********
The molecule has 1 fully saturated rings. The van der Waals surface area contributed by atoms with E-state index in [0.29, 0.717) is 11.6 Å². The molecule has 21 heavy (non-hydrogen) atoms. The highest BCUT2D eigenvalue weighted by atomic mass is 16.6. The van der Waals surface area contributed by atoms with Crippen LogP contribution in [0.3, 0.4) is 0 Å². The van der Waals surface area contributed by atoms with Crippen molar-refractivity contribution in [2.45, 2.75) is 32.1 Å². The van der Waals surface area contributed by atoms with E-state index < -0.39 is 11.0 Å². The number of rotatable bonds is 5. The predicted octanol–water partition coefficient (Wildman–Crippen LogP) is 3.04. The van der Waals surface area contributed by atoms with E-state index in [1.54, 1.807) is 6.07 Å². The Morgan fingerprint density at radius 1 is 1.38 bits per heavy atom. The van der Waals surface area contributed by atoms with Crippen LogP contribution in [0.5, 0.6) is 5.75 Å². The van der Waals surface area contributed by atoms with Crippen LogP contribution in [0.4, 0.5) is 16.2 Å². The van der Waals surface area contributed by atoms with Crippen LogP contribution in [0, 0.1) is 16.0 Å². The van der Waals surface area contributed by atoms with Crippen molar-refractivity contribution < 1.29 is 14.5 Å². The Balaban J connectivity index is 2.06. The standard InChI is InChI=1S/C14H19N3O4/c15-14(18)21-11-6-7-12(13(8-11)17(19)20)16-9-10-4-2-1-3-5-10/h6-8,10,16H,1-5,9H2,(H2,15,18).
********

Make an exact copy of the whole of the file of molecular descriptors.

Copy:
The molecule has 1 fully saturated rings. The van der Waals surface area contributed by atoms with E-state index in [0.29, 0.717) is 11.6 Å². The molecule has 21 heavy (non-hydrogen) atoms. The highest BCUT2D eigenvalue weighted by atomic mass is 16.6. The van der Waals surface area contributed by atoms with Crippen LogP contribution in [0.3, 0.4) is 0 Å². The van der Waals surface area contributed by atoms with Crippen molar-refractivity contribution in [2.45, 2.75) is 32.1 Å². The van der Waals surface area contributed by atoms with E-state index < -0.39 is 11.0 Å². The number of rotatable bonds is 5. The predicted octanol–water partition coefficient (Wildman–Crippen LogP) is 3.04. The van der Waals surface area contributed by atoms with E-state index in [1.54, 1.807) is 6.07 Å². The Morgan fingerprint density at radius 1 is 1.38 bits per heavy atom. The van der Waals surface area contributed by atoms with Crippen LogP contribution in [0.5, 0.6) is 5.75 Å². The van der Waals surface area contributed by atoms with Crippen LogP contribution in [0.4, 0.5) is 16.2 Å². The van der Waals surface area contributed by atoms with Crippen LogP contribution in [0, 0.1) is 16.0 Å². The van der Waals surface area contributed by atoms with Crippen molar-refractivity contribution < 1.29 is 14.5 Å². The Balaban J connectivity index is 2.06. The standard InChI is InChI=1S/C14H19N3O4/c15-14(18)21-11-6-7-12(13(8-11)17(19)20)16-9-10-4-2-1-3-5-10/h6-8,10,16H,1-5,9H2,(H2,15,18).